It wasn’t until I met a woman in the garden of a Bath café that I really appreciated the fragility and eccentricity of newspaper reader loyalty.
“Oh, yes, I used to get the Chronicle, but then the kids grew up,” she told me.
Ok, I thought, perhaps she’s turned off by our wall-to-wall schools coverage and avalanche of First Class, Last Day, Nativity and Prom supplements.
“Once they were out of primary school, I didn’t need to keep making stuff out of papier mache,” she explained.
A thread that snaps at the slightest gust of wind. That, if we’re not careful, is pretty much what newspapers’ relationships with their readers can end up like.
As we go online for our grocery shopping, as lunch hours disappear, as factories close and as the working day lengthens, the chances of us buying a paper diminish. Especially if it’s one that comes out every day.
That conversation on a sunny morning in suburban Bath came a few years after we had taken the Chronicle from daily to weekly publication.
It was the right thing to do – and it was the right thing for the papers on my doorstep in Gloucestershire to do this week.
— Paul Wiltshire (@Paulwiltshire) October 13, 2017
Our industry’s fragile hold on its customers means that the number of daily regional titles which survive into the 2020s will be limited indeed.
Time poverty, age profile and societal changes all conspire against six-day-a-week consumption of all printed products, but especially against regional ones.
My children are 19 and 23, and have never bought a newspaper in their lives. I wonder if they ever will.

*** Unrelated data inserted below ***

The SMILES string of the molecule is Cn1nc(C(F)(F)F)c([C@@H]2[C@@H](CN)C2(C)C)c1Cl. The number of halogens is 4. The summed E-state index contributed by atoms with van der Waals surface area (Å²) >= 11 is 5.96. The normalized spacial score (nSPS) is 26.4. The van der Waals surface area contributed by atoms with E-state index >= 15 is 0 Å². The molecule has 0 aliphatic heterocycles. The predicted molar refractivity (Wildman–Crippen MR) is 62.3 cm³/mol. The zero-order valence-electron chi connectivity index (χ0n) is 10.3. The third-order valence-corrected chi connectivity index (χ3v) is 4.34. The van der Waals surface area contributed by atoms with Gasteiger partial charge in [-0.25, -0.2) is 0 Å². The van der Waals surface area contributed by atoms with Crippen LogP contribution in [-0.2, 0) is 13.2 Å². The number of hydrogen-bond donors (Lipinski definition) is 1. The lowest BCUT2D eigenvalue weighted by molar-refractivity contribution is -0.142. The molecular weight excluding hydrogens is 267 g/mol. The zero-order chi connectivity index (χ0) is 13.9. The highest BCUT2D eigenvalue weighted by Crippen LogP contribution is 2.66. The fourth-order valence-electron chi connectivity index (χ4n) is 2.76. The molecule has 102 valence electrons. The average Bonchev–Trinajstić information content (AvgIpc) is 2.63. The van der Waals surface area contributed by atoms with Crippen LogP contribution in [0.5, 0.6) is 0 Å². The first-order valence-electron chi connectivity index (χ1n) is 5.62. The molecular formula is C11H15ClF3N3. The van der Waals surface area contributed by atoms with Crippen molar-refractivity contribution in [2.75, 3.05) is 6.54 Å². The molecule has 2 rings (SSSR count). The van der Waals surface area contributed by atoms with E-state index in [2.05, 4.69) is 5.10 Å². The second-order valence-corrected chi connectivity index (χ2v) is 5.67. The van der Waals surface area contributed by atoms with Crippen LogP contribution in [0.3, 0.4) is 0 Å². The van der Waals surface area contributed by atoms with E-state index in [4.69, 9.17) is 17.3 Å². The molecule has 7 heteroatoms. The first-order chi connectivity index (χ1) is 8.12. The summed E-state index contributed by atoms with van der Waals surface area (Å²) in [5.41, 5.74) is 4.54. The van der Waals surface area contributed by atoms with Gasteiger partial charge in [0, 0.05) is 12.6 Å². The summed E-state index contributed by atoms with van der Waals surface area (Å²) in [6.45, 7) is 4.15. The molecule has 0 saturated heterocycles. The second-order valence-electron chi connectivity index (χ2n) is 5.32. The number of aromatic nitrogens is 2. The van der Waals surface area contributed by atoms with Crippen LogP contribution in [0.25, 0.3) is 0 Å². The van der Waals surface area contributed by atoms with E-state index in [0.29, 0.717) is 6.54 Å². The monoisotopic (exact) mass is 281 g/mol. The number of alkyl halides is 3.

Smaller regional titles risk becoming caught in a destructive vicious circle of price rises combined with anaemic yet overblown content thrown together by teams battling to hit web targets.
Print is still where the majority of the money is, and there is some merit in Metro editor Ted Young’s arguments against it being given the last rites .
But regional print as we know it will not last forever.
Offering a weekly rather than daily product gives titles a bit more of a fighting chance.
It ought to buy editorial teams the time for more analytical pieces, for writing that really sings, and for a decent sense of proportion that genuinely sees the wood for the trees.
It would be simplistic and patronising to characterise this as nutritious, home-cooked fare in contrast to the e-number-packed fast food that keeps the Chartbeat wolf from the door.
But it is the sort of coverage that stands the greatest chance of building loyalty, of strengthening those gossamer-thin bonds with potential readers.
I’m glad that my friends at the Echo and Citizen spent the first two days of their new weekly regime getting to know their readers at mini-roadshows.
Because, as I have said before, we fear what we don’t know.
If we can build both trust and loyalty, we can start to take our readers to new places, to challenge them to think differently and to consider fresh ideas.
— Journalism at UoG (@UoGjourno) October 11, 2017
In TV interviews where I’ve been asked to analyse the move to weekly publication, the question of the long-term future of newspapers has been ever-present.
I don’t know if my children will ever pay real money for news on bits of dead trees.
But that trust and loyalty will be needed to win their attention wherever we present our regional news. And building that has to be a daily task and a daily priority – however often you publish.